Another session done this weekend. After the previous session, my players decided to abandon their original plans, and try to figure out the connection between the halfling gangsters and the goblins outside of town.
They started by interrogating the prisoners they had taken last session, which I did as a sort of skill challenge. I’ve been constantly trying to modify the way I use skill challenges to fit with what I think they’re good at doing, and how they can fit into the group’s play style. I was intrigued when I heard Mike Mearls on the latest D&D podcast give some advice that I had already deduced on my own: don’t let skill challenges become a substitute for roleplaying, and don’t use them to quash good ideas that the characters have.
To that end, I’ve started structuring the skill challenges in my games a little differently. They are rarely all-or-nothing affairs: I hand out some benefits after a certain number of successes, some more benefits after some more successes, and the last (and usually greatest) benefit if the test is successful. With failures, I either dish out a little grief with each one, or just stop giving benefits when the challenge fails. But I also let the players do an end run around the skill challenge if they come up with a good idea.
So, for example, I had three minor skill challenges set up in this session. The first one was interrogating the prisoners, the second was casing the business locations to spot the runners making their pick-ups, and the the third was following the runners back to the counting house. I also worked up a few combat encounters in case my wiley party of adventurers got spotted or took a more active approach to gaining the information.
The interrogation worked well, and they got two out of the three businesses with direct ties to the organization, deciding to stake out the brothel first. They weren’t very subtle about that, and wound up fighting the brothel’s guards in the night streets*. Only the tiefling heretic managed to escape, using her magic cloak, and wound up negotiating with the characters from the window of a building. The party agreed to leave the brothel alone if the owner would give up the name and location of the organization’s number two man. This was acceptable, and off went the heroes to beard the lion in its den.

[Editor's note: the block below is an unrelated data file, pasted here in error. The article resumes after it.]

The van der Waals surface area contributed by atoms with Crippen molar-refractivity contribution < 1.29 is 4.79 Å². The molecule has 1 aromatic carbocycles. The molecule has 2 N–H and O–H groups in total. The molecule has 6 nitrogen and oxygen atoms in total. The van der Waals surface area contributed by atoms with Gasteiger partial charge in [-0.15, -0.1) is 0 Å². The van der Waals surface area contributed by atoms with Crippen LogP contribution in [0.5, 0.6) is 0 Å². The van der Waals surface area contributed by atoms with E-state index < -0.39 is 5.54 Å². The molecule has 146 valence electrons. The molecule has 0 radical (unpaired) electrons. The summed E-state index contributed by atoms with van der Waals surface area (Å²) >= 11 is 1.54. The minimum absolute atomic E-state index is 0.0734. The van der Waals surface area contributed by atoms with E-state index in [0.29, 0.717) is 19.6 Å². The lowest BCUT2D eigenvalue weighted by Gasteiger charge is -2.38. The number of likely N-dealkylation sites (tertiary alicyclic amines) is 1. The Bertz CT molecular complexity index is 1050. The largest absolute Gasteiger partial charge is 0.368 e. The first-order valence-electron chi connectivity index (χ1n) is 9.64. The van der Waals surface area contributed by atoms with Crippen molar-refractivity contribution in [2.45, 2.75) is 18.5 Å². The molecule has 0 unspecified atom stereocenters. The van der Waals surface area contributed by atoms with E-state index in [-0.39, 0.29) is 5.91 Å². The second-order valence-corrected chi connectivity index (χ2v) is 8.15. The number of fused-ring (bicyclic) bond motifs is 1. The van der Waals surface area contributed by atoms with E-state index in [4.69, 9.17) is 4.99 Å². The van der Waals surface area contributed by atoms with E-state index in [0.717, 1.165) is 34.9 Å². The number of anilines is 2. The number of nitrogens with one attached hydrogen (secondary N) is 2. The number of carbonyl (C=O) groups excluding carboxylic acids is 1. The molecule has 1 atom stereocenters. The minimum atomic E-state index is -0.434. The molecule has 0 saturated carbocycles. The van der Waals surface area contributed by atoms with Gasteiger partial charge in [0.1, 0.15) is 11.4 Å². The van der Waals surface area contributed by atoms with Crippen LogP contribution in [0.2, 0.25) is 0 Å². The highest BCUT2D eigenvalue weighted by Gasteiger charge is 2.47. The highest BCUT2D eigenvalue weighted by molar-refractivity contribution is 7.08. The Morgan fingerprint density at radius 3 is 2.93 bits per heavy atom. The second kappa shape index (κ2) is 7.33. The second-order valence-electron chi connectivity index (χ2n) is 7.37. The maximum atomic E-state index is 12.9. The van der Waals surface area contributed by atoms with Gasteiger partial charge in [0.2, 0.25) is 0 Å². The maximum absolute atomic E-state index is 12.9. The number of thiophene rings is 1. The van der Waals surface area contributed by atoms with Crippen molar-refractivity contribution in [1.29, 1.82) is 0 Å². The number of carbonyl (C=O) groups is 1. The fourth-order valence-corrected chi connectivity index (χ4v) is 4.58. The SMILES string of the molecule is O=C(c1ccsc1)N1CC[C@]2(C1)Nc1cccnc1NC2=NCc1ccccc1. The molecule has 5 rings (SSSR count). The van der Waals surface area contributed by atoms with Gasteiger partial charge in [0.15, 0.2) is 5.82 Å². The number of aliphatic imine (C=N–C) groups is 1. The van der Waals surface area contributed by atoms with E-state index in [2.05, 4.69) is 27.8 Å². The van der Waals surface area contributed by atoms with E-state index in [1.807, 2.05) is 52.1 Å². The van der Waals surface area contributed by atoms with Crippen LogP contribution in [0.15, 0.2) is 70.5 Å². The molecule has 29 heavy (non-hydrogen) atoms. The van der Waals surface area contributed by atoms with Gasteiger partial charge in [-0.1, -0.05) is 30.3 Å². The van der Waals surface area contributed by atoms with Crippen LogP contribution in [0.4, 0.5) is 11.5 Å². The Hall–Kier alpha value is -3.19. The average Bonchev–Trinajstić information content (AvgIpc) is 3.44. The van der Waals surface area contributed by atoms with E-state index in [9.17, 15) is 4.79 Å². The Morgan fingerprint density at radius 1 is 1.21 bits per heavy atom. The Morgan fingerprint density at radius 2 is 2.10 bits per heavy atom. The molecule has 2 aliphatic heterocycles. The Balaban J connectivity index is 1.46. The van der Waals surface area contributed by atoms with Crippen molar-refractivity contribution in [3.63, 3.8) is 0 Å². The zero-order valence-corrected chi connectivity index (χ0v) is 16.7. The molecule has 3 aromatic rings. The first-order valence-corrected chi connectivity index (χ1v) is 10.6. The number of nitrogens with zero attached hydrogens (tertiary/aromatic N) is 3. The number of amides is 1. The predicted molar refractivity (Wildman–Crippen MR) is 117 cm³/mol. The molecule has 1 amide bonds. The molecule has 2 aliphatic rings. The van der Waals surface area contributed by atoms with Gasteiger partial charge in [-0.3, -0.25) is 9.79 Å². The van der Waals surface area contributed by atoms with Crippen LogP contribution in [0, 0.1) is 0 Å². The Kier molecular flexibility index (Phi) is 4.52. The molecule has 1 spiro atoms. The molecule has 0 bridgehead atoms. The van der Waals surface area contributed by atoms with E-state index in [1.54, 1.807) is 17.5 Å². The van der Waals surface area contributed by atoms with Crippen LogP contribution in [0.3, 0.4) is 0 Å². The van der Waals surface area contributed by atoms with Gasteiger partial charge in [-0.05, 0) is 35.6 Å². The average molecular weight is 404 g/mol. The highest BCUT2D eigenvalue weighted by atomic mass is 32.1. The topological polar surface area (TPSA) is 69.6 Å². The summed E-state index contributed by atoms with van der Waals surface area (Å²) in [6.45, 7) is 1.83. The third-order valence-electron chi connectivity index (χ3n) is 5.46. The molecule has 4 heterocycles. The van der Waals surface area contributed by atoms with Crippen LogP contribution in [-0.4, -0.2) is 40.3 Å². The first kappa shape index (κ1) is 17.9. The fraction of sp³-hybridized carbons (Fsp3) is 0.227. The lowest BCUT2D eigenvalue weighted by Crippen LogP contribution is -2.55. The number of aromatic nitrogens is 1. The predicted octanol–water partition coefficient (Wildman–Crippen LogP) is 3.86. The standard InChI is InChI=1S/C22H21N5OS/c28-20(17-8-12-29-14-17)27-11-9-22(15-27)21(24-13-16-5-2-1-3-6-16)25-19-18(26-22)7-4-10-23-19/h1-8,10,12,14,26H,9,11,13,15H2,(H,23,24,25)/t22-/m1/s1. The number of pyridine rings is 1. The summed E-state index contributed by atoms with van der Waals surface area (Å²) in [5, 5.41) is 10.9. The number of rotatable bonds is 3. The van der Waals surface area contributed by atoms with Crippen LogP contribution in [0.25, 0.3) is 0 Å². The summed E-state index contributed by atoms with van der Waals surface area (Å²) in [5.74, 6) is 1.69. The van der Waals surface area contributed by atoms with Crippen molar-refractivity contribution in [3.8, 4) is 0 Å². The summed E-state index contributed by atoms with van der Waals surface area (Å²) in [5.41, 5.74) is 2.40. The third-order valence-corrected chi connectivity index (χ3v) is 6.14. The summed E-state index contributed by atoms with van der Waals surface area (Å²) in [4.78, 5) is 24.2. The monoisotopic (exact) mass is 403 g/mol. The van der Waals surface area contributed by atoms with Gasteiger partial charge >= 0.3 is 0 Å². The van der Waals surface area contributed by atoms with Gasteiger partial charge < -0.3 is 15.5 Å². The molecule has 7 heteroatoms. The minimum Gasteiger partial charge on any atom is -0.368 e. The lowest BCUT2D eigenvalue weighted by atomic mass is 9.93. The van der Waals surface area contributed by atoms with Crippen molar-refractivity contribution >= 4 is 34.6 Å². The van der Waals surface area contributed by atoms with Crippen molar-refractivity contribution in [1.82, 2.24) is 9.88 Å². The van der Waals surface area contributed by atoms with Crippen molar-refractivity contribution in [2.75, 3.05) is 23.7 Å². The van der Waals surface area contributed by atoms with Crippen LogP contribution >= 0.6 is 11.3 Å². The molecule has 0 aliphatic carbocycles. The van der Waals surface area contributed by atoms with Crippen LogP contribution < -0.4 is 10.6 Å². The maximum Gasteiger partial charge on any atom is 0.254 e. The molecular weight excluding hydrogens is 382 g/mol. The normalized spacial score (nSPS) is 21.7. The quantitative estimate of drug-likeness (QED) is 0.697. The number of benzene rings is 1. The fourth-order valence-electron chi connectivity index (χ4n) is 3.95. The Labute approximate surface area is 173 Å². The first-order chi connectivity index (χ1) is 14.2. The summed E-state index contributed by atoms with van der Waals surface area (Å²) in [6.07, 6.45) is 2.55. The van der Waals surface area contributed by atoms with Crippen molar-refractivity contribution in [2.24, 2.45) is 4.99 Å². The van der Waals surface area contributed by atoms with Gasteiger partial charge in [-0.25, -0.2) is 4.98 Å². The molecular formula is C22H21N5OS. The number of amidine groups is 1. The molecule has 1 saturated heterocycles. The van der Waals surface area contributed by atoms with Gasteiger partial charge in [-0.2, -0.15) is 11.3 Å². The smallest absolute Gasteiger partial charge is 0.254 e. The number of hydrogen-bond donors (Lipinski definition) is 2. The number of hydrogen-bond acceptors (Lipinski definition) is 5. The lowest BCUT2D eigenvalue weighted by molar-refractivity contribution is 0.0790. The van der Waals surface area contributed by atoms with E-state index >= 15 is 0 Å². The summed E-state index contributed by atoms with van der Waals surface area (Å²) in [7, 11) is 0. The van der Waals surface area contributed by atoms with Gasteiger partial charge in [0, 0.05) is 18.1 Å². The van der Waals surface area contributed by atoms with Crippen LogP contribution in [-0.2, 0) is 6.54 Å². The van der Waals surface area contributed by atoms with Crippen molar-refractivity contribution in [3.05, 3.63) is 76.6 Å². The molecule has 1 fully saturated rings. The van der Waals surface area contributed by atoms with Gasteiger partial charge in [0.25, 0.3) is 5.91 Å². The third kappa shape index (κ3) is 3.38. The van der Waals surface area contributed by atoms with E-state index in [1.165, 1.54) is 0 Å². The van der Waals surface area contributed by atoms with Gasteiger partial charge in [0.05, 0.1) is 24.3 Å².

I wanted the location for the gang hideout and counting house to be something kind of interesting, but still fitting in the theme of the fishing town. I came up with the idea of a boat house and fisherman’s warehouse built out over the water, with the pilings underneath having given way some time ago, sinking most of the building below water level. Only the upper floor is above the water, and the windows are boarded up and lined with blackout curtains. There’s a nice ten-foot gap between the pier and the building, and inside the ceiling is only about five feet above the plank walkways and platforms that let the inhabitants move above the water level**.
This fight went on a long time, due mainly to the movement restrictions imposed by the terrain. Again, the stealth approach failed the PCs, and they wound up having to fight their way into the building, then along the plank walkways over the water, all the while being pelted by sling stones and harried by halflings****. Splitting the party did some bad things to them, and they almost lost the cleric, but they triumphed in the end, and it was a neat fight. At least four of the combatants went into the water, which was fun, and Big Sid, the halfling fighter, got to put some real hurt on the warlord*****.
Now, with Big Sid captured and interrogated, the party has found out about a scheduled meeting with the goblins a couple of nights hence, where Jemmy Fish’s gang was going to by some loot from robbed caravans. The meeting place is a small stony beach below some cliffs called Aylsa Crag. I’m guessing there’s going to be some disappointed (and probably dead) goblins.
*I used the Rackham Reversible Gaming Tiles for the battle map. The nice thing about these (besides the beautiful art) is that they have the area in daylight on one side, and a night time version of the same scene on the reverse.
***Apparently, BC Products, who made Tact Tiles, has gone out of business, which is a real shame. They made a damn fine product.
****Sounds like a Gloom card, doesn’t it?
*****The party reallyhates halflings now. There was some talk about burning the halfling boat neighbourhood to the waterline.